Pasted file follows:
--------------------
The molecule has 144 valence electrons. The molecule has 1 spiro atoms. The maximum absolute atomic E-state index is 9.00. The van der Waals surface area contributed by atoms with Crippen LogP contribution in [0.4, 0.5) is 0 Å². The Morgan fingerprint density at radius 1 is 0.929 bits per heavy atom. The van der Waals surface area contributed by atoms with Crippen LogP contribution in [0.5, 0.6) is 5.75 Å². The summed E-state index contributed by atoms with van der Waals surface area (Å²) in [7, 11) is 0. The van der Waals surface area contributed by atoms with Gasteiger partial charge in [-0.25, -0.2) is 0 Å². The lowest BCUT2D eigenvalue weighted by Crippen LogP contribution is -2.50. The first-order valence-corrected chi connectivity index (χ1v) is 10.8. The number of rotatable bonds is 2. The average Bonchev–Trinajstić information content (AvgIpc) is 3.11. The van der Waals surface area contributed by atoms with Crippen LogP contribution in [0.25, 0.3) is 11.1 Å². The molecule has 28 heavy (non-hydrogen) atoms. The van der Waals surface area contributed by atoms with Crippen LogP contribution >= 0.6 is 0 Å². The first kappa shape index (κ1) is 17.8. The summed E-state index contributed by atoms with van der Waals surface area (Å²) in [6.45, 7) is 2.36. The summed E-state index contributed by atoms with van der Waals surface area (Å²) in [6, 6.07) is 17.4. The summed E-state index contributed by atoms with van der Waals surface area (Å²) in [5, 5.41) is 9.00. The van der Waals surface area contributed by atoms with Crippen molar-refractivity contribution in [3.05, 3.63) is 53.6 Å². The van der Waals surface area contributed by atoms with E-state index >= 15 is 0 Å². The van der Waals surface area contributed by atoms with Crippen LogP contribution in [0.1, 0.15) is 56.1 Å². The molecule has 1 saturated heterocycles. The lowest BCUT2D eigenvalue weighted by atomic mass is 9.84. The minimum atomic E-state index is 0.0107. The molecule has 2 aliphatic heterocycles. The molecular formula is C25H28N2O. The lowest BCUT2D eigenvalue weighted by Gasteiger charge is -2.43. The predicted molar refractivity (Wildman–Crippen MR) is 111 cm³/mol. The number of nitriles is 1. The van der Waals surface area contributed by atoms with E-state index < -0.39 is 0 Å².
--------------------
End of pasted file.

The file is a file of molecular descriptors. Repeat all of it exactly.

The molecule has 144 valence electrons. The molecule has 1 spiro atoms. The maximum absolute atomic E-state index is 9.00. The van der Waals surface area contributed by atoms with Crippen LogP contribution in [0.4, 0.5) is 0 Å². The Morgan fingerprint density at radius 1 is 0.929 bits per heavy atom. The van der Waals surface area contributed by atoms with Crippen LogP contribution in [0.5, 0.6) is 5.75 Å². The summed E-state index contributed by atoms with van der Waals surface area (Å²) in [7, 11) is 0. The van der Waals surface area contributed by atoms with Gasteiger partial charge in [-0.25, -0.2) is 0 Å². The lowest BCUT2D eigenvalue weighted by Crippen LogP contribution is -2.50. The first-order valence-corrected chi connectivity index (χ1v) is 10.8. The number of rotatable bonds is 2. The average Bonchev–Trinajstić information content (AvgIpc) is 3.11. The van der Waals surface area contributed by atoms with Crippen LogP contribution in [0.25, 0.3) is 11.1 Å². The molecule has 28 heavy (non-hydrogen) atoms. The van der Waals surface area contributed by atoms with Crippen LogP contribution >= 0.6 is 0 Å². The first kappa shape index (κ1) is 17.8. The summed E-state index contributed by atoms with van der Waals surface area (Å²) in [6.45, 7) is 2.36. The summed E-state index contributed by atoms with van der Waals surface area (Å²) in [6, 6.07) is 17.4. The summed E-state index contributed by atoms with van der Waals surface area (Å²) in [5, 5.41) is 9.00. The van der Waals surface area contributed by atoms with Crippen molar-refractivity contribution in [3.05, 3.63) is 53.6 Å². The van der Waals surface area contributed by atoms with E-state index >= 15 is 0 Å². The van der Waals surface area contributed by atoms with Crippen LogP contribution in [0.1, 0.15) is 56.1 Å². The molecule has 1 saturated heterocycles. The lowest BCUT2D eigenvalue weighted by atomic mass is 9.84. The minimum atomic E-state index is 0.0107. The molecule has 2 aliphatic heterocycles. The molecular formula is C25H28N2O. The lowest BCUT2D eigenvalue weighted by Gasteiger charge is -2.43. The predicted molar refractivity (Wildman–Crippen MR) is 111 cm³/mol. The number of nitriles is 1. The van der Waals surface area contributed by atoms with E-state index < -0.39 is 0 Å².